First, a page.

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Van Hove's 'Kings of War' is an intriguing trip

Power and leadership, can one exist without the other? Toneelgroep Amsterdam presented a sampling of three types of leaders on Sunday 14 June at the Holland Festival with 'Kings of War'. Three historical plays by Shakespeare about the struggle for power between the Houses of Lancaster and York together provided the fuel for this performance.

With big black letters on a white screen, like a movie sequel, the new king is announced over and over again. Their names: Henry V, Henry VI, Edward IV, Richard III and Henry VII. British history in the form of succession and murder during the 14th and 15th centuries. All this written down and made into fiction by the world's most famous playwright William Shakespeare (1564 - 1616).

Shakespeare is dead, get over it.

This is where the shoe pinches, and not so much. For however poetic and how timeless William Shakespeare may be in general, it is still miraculous to interpret The World and The Man five centuries later with 16th-century glasses on. Not surprisingly, the Flemish playwright Paul Pourveur wrote the play 'Shakespeare is dead, get over it' early this century as response to the Blue Monday Company's marathon performance 'At War', based on eight Shakespeare plays. Romeo and Juliet's adolescent love and Othello's jealousy lend themselves more to eternity than caverns of these kings' souls. The text of 'Kings of War' an sich, skilfully and soberly translated (Rob Klinkenberg), provides little guidance or insight when it comes to all the Henrys, Edwards and their vassals.

Because, face it, our democratically elected leaders in the West no longer dispose of life and death of their people (so easily). And our own king, subject of succession, is a toothless tiger when it comes to concrete power. Only in a closed dictatorship like North Korea do you still have a leader with pedigree who will kill many when it pleases him. Shakespeare's texts are not a tool in this leadership study. It is the peerless duo Van Hove/Versweyveld who, with direction and form, bring urgency and context to the mechanisms of power in this century and continent.

The setting seems to be a warroom in a 1970s bunker, whose furnishings adjust for each king according to his leadership style.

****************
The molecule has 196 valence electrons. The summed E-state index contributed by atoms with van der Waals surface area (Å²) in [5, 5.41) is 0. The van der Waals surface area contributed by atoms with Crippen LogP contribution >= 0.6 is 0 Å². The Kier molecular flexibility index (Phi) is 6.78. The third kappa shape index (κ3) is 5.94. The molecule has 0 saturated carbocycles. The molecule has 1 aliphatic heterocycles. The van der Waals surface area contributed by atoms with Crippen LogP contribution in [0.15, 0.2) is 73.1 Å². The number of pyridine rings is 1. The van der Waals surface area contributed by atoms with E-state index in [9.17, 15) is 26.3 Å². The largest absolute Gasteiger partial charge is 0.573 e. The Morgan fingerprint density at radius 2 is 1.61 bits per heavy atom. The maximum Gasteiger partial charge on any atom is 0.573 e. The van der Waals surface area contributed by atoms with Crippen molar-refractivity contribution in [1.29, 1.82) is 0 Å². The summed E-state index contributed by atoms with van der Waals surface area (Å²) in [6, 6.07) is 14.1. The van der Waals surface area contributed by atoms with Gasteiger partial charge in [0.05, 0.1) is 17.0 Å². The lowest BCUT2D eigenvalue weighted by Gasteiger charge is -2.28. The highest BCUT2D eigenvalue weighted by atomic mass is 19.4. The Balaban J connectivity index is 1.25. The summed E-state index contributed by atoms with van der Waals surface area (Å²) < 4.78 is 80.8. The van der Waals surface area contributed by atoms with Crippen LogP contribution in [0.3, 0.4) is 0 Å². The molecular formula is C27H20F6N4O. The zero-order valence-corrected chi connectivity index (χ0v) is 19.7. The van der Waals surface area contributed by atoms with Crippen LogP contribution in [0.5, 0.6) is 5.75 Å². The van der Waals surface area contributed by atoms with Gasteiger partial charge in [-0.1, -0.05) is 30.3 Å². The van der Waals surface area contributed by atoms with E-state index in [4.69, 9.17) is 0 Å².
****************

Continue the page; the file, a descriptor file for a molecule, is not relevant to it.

With the good and wise Henry V (Ramsey Nasr), there are maps and tables. To the right, a niche for four horns and later a DJ. A baritone singing beautiful Renaissance songs regularly wanders the floor.

photography: Jan Versweyveld
photography: Jan Versweyveld

With the impressionable and pious King Henry VI (Eelco Smits), there is a large conference table in the middle with plenty of Bibles and room for bickering. Finally, the vengeful and power-hungry Richard III (Hans Kesting) ends up in a closed bare room with nothing more than a chair and his own haunting thoughts.

Show, don't tell

Behind the warroom is a clinical white corridor system where people squabble, fight and die, whether on hospital beds or not. Swords have become syringes. The ingenuity of associations with our times is certainly also in these details.

The throne is a wooden chair, a sofa or leather armchair: it does not matter. When the king sits, the king sits. What is always the same and solemnly handed over is the Crown. Every coronation is solemnly filmed from above and shown on a big screen at the back of the stage, just like the camera shots from the white underground corridors.

One of the most moving scenes in the show is created using this successful combination of live stage and film. On the front stage, an awkward Edward V and his bride Catherine of Valois kiss. Within ten seconds, we see both the course and end of their marriage thanks to a wonderful combination of theatrical and film technology.

photography: Jan Versweyveld
photography: Jan Versweyveld

Striking is the tight and high-quality ensemble playing in the first two movements, in which not a single dissonant sounds. However, an honourable mention is in order for how sensitively and subtly Aus Greidanus shapes Uncle Gloucester, regent of King Henry VI. The final act revolves around the evil Richard III and Richard III alone. It is Hans Kesting, who despite his disfigured appearance shows us evil as a kind and obliging figure, who, after a series of gruesome murders, speaks the relatable words "a man sometimes acts thoughtlessly".

Game of Crownes

So what makes this five-hour 'Kings of War' not a long sit, but an intriguing trip that is indeed relevant when it comes to power and leaders?

Such is the rich array of associations to series that haunt our collective consciousness. We discuss them weekly at the coffee machine and the internet is full of blogs when the boundaries of what we, the viewers, consider proportionate violence are crossed. For instance, the mega-popular fantasy HBO series 'Game of Thrones' bears a lot of resemblance to the period of the monarchs from 'Kings of War'. And Netflix has its own modern-day Richard III in the form of Francis Underwood in the series 'House of Cards'

Said series and others provide a benchmark when it comes to morality. A function that films and books also have, or rather had. We exercise our thinking about leadership and witness the use of power. What would we do as president of the US? What would we do if we had a defenceless young bride at our disposal? Watching this show is like watching contemporary series, an exercise of our conscience muscle.


Hannah Roelofs

Dramaturg, speech coach and student English teacher.View Author posts

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